Outbreaks of a Methicillin-Resistant Staphylococcus aureus Clone ST398-t011 in a Hungarian Equine Clinic: Emergence of Rifampicin and Chloramphenicol Resistance After Treatment with These Antibiotics.

Albert, Ervin; Biksi, Imre; Német, Zoltán; Csuka, Edit; Kelemen, Bernadett; Morvay, Flóra; Bakos, Zoltán; Bodó, Gábor; Tóth, Balázs; Collaud, Alexandra; Rossano, Alexandra; Perreten, Vincent (2019). Outbreaks of a Methicillin-Resistant Staphylococcus aureus Clone ST398-t011 in a Hungarian Equine Clinic: Emergence of Rifampicin and Chloramphenicol Resistance After Treatment with These Antibiotics. Microbial drug resistance, 25(8), pp. 1219-1226. Mary Ann Liebert 10.1089/mdr.2018.0384

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Between July 2011 and May 2016, a total of 40 Staphylococcus aureus strains originating from 36 horses were confirmed as methicillin resistant (methicillin-resistant Staphylococcus aureus [MRSA]) in a university equine clinic. An additional 10 MRSA strains from 36 samples of clinic workers were obtained in October 2017. The first equine isolate represented the sequence type ST398, spa-type t011, and SCCmec IV. This isolate was resistant to a wide spectrum of antimicrobial agents. MRSA strains with the same genotype and with very similar resistance profiles were isolated on 21 more occasions from September 2013 to September 2014. A second outbreak occurred from May 2015 until May 2016. The first isolate in this second outbreak shared the same genotype, but was additionally resistant to chloramphenicol. The second isolate from August 2015 also showed resistance to rifampicin. The clone was isolated 18 times. Most of the human isolates shared the same genotype as the isolates from horses and their resistance patterns showed only slight differences. We can conclude that the MRSA-related cases at the Department and Clinic of Equine Medicine were all nosocomial infections caused by the same clonal lineage belonging to the clonal complex 398. The clonal complex 398 of equine origin is reported for the first time in Hungary. In addition, our observation of the emergence of new resistance to antimicrobial agents within the clonal lineage after treatment with antibiotics is of concern. Strict hygiene regulations have been introduced to lower the incidence of MRSA isolation and the related clinical disease.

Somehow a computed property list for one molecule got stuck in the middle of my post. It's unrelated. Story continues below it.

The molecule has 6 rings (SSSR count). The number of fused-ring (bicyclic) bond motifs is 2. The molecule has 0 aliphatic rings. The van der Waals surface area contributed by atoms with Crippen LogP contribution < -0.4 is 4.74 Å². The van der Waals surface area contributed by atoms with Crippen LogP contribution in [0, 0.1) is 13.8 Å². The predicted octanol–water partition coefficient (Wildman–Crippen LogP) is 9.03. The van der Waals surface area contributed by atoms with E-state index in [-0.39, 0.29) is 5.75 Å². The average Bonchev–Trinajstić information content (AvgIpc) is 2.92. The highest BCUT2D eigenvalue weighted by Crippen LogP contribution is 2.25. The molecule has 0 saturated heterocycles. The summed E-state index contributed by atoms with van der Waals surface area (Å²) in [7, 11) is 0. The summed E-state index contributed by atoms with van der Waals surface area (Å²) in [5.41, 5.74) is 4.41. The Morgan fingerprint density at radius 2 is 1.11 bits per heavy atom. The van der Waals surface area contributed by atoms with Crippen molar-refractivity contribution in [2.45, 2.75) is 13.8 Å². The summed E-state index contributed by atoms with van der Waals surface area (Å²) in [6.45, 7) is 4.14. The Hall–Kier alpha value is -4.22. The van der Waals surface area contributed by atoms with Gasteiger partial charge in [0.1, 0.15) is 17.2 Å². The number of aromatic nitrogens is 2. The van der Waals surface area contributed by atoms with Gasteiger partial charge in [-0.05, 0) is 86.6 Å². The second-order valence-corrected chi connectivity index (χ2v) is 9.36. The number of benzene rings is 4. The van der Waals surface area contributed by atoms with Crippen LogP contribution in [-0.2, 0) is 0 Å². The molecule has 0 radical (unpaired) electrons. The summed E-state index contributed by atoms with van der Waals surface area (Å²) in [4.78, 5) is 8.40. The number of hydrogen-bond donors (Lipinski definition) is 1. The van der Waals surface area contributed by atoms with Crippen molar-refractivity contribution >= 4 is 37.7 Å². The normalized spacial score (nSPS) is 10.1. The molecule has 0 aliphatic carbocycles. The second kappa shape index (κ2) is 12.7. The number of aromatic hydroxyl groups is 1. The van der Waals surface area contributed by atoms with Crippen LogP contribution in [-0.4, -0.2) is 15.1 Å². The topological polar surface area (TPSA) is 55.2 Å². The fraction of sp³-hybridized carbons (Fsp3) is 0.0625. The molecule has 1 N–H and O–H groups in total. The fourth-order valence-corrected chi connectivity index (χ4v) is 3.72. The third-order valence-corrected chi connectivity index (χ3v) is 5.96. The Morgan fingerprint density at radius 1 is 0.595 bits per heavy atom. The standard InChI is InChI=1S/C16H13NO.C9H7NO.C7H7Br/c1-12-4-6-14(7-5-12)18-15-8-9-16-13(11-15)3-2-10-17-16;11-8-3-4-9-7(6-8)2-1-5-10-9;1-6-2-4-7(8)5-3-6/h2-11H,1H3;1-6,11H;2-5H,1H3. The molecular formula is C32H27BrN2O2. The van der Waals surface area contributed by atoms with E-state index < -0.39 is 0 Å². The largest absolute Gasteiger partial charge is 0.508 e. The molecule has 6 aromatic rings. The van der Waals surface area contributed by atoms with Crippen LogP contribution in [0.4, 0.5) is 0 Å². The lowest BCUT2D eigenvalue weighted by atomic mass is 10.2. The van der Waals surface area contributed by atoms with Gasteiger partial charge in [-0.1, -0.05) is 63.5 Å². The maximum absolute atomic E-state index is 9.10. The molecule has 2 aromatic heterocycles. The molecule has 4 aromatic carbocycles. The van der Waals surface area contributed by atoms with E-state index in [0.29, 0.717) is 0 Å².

Item Type:

Journal Article (Original Article)

Division/Institute:

05 Veterinary Medicine > Research Foci > Veterinary Public Health / Herd Health Management
05 Veterinary Medicine > Department of Infectious Diseases and Pathobiology (DIP) > Institute of Veterinary Bacteriology > Molecular Bacterial Epidemiology and Infectiology
05 Veterinary Medicine > Research Foci > Host-Pathogen Interaction
05 Veterinary Medicine > Department of Infectious Diseases and Pathobiology (DIP)
05 Veterinary Medicine > Department of Infectious Diseases and Pathobiology (DIP) > Institute of Veterinary Bacteriology

UniBE Contributor:

Collaud, Alexandra; Rossano, Alexandra and Perreten, Vincent

Subjects:

500 Science > 570 Life sciences; biology
600 Technology > 630 Agriculture

ISSN:

1076-6294

Publisher:

Mary Ann Liebert

Language:

English

Submitter:

Vincent Perreten

Date Deposited:

13 Jan 2020 15:48

Last Modified:

13 Jan 2020 15:57

Publisher DOI:

10.1089/mdr.2018.0384

PubMed ID:

31066624

Uncontrolled Keywords:

CC398 MRSA emerging resistance equine clinic multidrug resistance nosocomial infections

BORIS DOI:

10.7892/boris.137019

URI:

https://boris.unibe.ch/id/eprint/137019

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